Having spent most of the first half of 1786 – he had just turned 30 – writing Figaro, he now needed to make some money. The previous year he'd earned a total of almost 3,000 florins, half of it from “subscription concerts” and “academies” (in the days before public concerts as we know them, artists gave special single concerts for which tickets were sold or “subscribed;” academies were essentially benefit concerts or “galas” as we might call them today).

According to a letter written on November 17th from Mozart's father Leopold to Mozart's sister Maria Anna (known forever by her family nickname, “Nannerl”), Mozart was trying to make arrangements for a tour of Germany and/or England. But, more critically, Leopold was afraid Mozart and his unwelcome wife would dump their children off with him before leaving and never come back. In fact, Mozart was considering the possibility, if London proved lucrative and since his fame in Vienna was apparently playing itself out, he might indeed stay there (but wouldn't he then send for his children?).

(Incidentally, this letter of Leopold's was written before he'd receive the news that on the 15th, Mozart's third child, Johann Thomas Leopold, not yet a month old, had died of suffocation in his sleep.)

Plans were beginning to develop for a “Lenten Tour” when news arrived from Prague about the success of Figaro in early December. It was said the production was far superior to the one seen in Vienna and that, directly and indirectly, invitations were being issued to the composer to come see it for himself.

This performance was reviewed on December 12th, 1786, which also included rumors that “Mozart himself might come here in person.”

Six days earlier, Mozart had completed a Symphony in D Major – the one we know as the “Prague” Symphony – so it was hardly likely he would have written a symphony like this, a substantial work, when the likelihood of such a visit was not yet in the planning stages. Besides, he completed it on the 6th of December - we have no idea when he started composing it.

On the other hand, if not for Prague, why had he written it?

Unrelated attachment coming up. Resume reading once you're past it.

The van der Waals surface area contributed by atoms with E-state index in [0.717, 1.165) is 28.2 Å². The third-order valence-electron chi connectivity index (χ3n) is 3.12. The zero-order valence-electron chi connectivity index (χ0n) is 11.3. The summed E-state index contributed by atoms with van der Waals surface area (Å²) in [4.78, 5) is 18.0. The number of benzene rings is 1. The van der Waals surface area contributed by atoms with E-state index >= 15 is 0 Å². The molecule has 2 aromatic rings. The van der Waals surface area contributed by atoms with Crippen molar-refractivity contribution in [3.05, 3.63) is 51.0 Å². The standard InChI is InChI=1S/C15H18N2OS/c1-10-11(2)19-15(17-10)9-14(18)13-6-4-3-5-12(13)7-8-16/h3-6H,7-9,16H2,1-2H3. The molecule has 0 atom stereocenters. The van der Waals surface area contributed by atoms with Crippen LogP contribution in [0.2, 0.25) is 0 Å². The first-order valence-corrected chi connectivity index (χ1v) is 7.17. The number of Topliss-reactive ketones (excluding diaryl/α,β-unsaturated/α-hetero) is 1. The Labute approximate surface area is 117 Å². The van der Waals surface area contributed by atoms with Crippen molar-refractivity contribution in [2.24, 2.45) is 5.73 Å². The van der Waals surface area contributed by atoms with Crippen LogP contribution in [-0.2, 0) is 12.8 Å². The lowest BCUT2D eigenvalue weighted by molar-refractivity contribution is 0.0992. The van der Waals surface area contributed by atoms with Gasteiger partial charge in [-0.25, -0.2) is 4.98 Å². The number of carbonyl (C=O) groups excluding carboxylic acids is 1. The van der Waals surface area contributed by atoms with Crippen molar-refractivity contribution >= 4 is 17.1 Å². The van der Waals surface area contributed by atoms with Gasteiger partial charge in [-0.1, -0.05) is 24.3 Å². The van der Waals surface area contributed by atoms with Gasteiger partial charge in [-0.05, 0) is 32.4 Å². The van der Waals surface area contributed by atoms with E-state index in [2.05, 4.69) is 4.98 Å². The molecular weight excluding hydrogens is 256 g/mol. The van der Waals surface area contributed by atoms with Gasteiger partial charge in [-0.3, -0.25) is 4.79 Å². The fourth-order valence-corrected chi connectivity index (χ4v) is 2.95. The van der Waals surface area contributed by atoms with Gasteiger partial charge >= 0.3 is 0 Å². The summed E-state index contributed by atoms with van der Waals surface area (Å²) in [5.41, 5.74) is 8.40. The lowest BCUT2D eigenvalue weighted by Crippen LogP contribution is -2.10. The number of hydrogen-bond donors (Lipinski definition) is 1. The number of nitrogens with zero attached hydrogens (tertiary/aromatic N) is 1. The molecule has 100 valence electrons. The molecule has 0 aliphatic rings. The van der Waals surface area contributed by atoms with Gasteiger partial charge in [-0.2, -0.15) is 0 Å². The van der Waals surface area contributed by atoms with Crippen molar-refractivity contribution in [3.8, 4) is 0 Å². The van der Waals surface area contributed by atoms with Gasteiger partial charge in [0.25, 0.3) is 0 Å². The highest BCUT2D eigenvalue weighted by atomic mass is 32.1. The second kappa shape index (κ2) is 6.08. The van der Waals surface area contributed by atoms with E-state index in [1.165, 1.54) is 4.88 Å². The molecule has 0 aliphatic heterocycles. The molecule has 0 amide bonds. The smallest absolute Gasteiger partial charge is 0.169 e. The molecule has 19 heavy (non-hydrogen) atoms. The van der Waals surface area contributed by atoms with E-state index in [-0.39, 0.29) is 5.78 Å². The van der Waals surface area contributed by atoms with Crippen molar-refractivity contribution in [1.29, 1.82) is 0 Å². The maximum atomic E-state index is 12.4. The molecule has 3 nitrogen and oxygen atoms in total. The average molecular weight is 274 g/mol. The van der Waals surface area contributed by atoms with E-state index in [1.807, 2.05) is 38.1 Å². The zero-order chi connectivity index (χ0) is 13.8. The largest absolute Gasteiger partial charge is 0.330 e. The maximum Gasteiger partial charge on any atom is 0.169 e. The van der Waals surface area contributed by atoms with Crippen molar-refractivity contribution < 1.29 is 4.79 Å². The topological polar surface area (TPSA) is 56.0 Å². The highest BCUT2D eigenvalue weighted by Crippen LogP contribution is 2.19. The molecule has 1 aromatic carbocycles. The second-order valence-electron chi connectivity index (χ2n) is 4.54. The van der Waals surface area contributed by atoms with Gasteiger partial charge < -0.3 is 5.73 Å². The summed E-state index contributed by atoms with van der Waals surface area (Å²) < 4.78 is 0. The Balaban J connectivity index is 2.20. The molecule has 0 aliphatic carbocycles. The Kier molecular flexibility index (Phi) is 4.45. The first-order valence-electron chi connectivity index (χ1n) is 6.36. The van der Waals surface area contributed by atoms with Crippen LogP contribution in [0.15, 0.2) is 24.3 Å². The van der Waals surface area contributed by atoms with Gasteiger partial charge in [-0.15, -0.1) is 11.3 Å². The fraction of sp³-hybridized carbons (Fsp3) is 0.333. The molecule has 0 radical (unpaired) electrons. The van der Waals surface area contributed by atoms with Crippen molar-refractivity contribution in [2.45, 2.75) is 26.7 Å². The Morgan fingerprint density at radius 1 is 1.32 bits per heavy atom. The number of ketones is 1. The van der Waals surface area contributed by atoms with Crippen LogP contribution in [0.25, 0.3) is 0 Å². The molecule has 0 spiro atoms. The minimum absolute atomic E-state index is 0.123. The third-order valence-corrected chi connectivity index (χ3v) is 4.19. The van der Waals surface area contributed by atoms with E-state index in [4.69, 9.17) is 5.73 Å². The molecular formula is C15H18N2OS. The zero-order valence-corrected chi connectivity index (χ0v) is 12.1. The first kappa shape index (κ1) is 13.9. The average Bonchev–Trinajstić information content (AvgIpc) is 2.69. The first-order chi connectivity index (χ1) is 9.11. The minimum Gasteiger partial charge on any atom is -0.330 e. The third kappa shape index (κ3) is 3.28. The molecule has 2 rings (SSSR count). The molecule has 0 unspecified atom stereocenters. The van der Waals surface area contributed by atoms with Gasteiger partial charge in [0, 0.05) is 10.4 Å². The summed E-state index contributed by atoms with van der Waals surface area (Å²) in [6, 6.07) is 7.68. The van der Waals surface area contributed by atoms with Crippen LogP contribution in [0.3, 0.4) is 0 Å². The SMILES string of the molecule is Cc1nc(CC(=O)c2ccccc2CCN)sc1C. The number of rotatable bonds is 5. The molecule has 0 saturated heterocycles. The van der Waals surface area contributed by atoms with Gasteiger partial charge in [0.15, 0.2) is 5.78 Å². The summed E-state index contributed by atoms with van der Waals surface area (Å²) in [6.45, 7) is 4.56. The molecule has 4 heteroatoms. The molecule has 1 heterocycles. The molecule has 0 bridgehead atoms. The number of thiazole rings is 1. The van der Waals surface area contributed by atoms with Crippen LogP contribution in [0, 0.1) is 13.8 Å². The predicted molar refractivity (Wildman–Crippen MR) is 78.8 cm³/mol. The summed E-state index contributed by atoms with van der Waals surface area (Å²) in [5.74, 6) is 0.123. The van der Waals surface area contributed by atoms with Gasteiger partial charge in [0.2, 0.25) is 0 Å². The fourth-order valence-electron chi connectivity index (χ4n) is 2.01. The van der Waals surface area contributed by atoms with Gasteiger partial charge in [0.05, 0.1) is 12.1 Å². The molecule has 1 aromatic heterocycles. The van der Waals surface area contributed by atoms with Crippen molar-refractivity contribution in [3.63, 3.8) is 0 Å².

Since Vienna was not a city interested in symphonies – “too intellectual” for their tastes, at the time – Mozart wrote only six symphonies between his arrival in the Imperial Capital in 1781 and his death ten years later. Of those, the “Haffner” was written for friends in Salzburg, the “Linz” was written during a visit to that city on his way to visit family in Salzburg, and the last three... well, no one knows why he wrote those last three masterpieces which were apparently composed with no immediate performance in mind, but they remain three of the most perfect works in the 18th Century symphonic repertoire.

That leaves the “Prague” Symphony.

More likely is the chance it was written with the possibility of this English tour he was trying to arrange. After all, earlier in 1786, friends of his – the singer Nancy Storace (the original Susanna in Figaro) and his composition student Thomas Attwood, a protege of the Prince of Wales, the future King George IV – were lobbying to have Mozart invited to London for a series of concerts there. Subsequent visits to Vienna by the impresario Johann Peter Salomon ended up with further discussions being postponed for lack of time (by then, Mozart was busier) and so Salomon “fetched” Haydn instead. The argument has been made that, after all, Mozart was in his mid-30s and Haydn, always seemingly the Grand Old Man of Music, was already in his late-50s.

Now consider – speaking of “what if” – that the “Prague” Symphony might really have been the first of maybe a dozen new symphonies written for London as Haydn would produce for his two visits between 1790 and 1795?

But Mozart died in 1791, when Haydn was in London in the midst of his first triumphant season.